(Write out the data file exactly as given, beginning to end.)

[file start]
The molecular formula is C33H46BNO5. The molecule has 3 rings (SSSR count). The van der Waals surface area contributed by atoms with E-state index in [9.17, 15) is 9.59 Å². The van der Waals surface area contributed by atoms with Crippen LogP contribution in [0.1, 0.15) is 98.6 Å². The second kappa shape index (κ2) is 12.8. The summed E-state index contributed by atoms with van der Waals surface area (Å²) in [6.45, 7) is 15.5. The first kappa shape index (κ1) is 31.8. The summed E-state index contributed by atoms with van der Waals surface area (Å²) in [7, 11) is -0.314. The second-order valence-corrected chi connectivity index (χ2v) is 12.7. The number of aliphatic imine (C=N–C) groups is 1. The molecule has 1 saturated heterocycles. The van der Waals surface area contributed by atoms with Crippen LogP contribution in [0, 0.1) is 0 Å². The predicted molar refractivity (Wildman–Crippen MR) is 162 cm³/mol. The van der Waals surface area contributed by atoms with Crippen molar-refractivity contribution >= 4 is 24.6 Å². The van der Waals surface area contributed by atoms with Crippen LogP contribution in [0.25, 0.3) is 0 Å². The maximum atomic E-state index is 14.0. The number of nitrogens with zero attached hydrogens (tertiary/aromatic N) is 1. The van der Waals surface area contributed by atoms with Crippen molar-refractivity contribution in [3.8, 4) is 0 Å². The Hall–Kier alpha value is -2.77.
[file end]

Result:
The molecular formula is C33H46BNO5. The molecule has 3 rings (SSSR count). The van der Waals surface area contributed by atoms with E-state index in [9.17, 15) is 9.59 Å². The van der Waals surface area contributed by atoms with Crippen LogP contribution in [0.1, 0.15) is 98.6 Å². The second kappa shape index (κ2) is 12.8. The summed E-state index contributed by atoms with van der Waals surface area (Å²) in [6.45, 7) is 15.5. The first kappa shape index (κ1) is 31.8. The summed E-state index contributed by atoms with van der Waals surface area (Å²) in [7, 11) is -0.314. The second-order valence-corrected chi connectivity index (χ2v) is 12.7. The number of aliphatic imine (C=N–C) groups is 1. The molecule has 1 saturated heterocycles. The van der Waals surface area contributed by atoms with Crippen LogP contribution in [0, 0.1) is 0 Å². The predicted molar refractivity (Wildman–Crippen MR) is 162 cm³/mol. The van der Waals surface area contributed by atoms with Crippen molar-refractivity contribution >= 4 is 24.6 Å². The van der Waals surface area contributed by atoms with Crippen LogP contribution in [0.25, 0.3) is 0 Å². The maximum atomic E-state index is 14.0. The number of nitrogens with zero attached hydrogens (tertiary/aromatic N) is 1. The van der Waals surface area contributed by atoms with Crippen molar-refractivity contribution in [3.8, 4) is 0 Å². The Hall–Kier alpha value is -2.77.